Friday, January 23, 2009

grub usage one case

Originally grub is installed in MRB of /dev/sda0. Since I want to replace the disk of /dev/sd0, need to install the same grub in /dev/sda1.

#sudo grub
grub> setup (hd1)
grub> quit

Install Grub
In order to install GRUB as your boot loader, you need to first install the GRUB system and utilities under your UNIX-like operating system (see Obtaining and Building GRUB). You can do this either from the source tarball, or as a package for your OS.

After you have done that, you need to install the boot loader on a drive (floppy or hard disk). There are two ways of doing that - either using the utility grub-install (see Invoking grub-install) on a UNIX-like OS, or by running GRUB itself from a floppy. These are quite similar, however the utility might probe a wrong BIOS drive, so you should be careful.

Also, if you install GRUB on a UNIX-like OS, please make sure that you have an emergency boot disk ready, so that you can rescue your computer if, by any chance, your hard drive becomes unusable (unbootable).

GRUB comes with boot images, which are normally put in the directory /usr/lib/grub/i386-pc. If you do not use grub-install, then you need to copy the files stage1, stage2, and *stage1_5 to the directory /boot/grub, and run the grub-set-default (see Invoking grub-set-default) if you intend to use `default saved' (see default) in your configuration file. Hereafter, the directory where GRUB images are initially placed (normally /usr/lib/grub/i386-pc) will be called the image directory, and the directory where the boot loader needs to find them (usually /boot/grub) will be called the boot directory.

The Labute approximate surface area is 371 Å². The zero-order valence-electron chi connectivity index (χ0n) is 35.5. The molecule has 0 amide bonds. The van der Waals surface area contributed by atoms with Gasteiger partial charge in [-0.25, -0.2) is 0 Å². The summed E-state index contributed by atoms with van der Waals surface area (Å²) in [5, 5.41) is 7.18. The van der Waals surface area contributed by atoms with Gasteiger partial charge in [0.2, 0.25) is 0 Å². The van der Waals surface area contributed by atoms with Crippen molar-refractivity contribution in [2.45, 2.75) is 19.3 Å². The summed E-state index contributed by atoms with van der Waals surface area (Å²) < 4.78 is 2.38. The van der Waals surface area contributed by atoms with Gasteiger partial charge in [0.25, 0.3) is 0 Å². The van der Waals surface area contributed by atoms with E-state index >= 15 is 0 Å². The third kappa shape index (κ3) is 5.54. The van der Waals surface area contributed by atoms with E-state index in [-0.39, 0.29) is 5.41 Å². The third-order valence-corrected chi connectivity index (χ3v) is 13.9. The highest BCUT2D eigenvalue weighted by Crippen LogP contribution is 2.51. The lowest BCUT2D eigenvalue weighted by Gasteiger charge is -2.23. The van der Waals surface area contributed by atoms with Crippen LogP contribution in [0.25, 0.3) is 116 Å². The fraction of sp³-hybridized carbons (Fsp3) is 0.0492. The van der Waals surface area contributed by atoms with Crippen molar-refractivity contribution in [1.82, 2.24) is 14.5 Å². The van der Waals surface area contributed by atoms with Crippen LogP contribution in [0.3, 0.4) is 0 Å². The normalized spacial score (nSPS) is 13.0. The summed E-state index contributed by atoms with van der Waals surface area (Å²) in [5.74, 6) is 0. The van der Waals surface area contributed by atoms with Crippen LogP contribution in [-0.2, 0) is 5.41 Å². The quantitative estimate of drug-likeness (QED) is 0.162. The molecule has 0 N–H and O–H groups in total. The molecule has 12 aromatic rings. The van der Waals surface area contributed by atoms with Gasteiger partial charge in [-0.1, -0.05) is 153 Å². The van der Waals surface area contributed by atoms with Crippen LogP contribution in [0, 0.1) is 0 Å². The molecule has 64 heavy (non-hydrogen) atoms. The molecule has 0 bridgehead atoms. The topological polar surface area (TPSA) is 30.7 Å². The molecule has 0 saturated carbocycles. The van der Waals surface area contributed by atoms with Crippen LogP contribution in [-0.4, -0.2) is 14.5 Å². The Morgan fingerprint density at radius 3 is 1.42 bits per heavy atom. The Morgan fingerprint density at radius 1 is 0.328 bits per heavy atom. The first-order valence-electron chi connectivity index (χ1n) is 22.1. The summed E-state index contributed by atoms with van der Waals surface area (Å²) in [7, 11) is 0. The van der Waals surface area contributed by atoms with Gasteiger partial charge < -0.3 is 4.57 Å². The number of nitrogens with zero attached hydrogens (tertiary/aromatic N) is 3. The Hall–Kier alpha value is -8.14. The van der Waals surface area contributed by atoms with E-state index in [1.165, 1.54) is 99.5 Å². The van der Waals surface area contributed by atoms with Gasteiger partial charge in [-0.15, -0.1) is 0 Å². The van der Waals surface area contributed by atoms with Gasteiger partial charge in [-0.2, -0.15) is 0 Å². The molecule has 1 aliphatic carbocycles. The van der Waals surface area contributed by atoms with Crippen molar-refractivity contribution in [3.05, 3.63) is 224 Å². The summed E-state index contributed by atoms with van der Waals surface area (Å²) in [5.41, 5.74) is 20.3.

Installing GRUB natively

Caution: Installing GRUB's stage1 in this manner will erase the normal boot-sector used by an OS.

GRUB can currently boot GNU Mach, Linux, FreeBSD, NetBSD, and OpenBSD directly, so using it on a boot sector (the first sector of a partition) should be okay. But generally, it would be a good idea to back up the first sector of the partition on which you are installing GRUB's stage1. This isn't as important if you are installing GRUB on the first sector of a hard disk, since it's easy to reinitialize it (e.g. by running `FDISK /MBR' from DOS).

If you decide to install GRUB in the native environment, which is definitely desirable, you'll need to create a GRUB boot disk, and reboot your computer with it. Otherwise, see Installing GRUB using grub-install.

Once started, GRUB will show the command-line interface (see Command-line interface). First, set the GRUB's root device4 to the partition containing the boot directory, like this:

grub> root (hd0,0)

If you are not sure which partition actually holds this directory, use the command find (see find), like this:

grub> find /boot/grub/stage1

This will search for the file name /boot/grub/stage1 and show the devices which contain the file.

Once you've set the root device correctly, run the command setup (see setup):

grub> setup (hd0)

This command will install the GRUB boot loader on the Master Boot Record (MBR) of the first drive. If you want to put GRUB into the boot sector of a partition instead of putting it in the MBR, specify the partition into which you want to install GRUB:

grub> setup (hd0,0)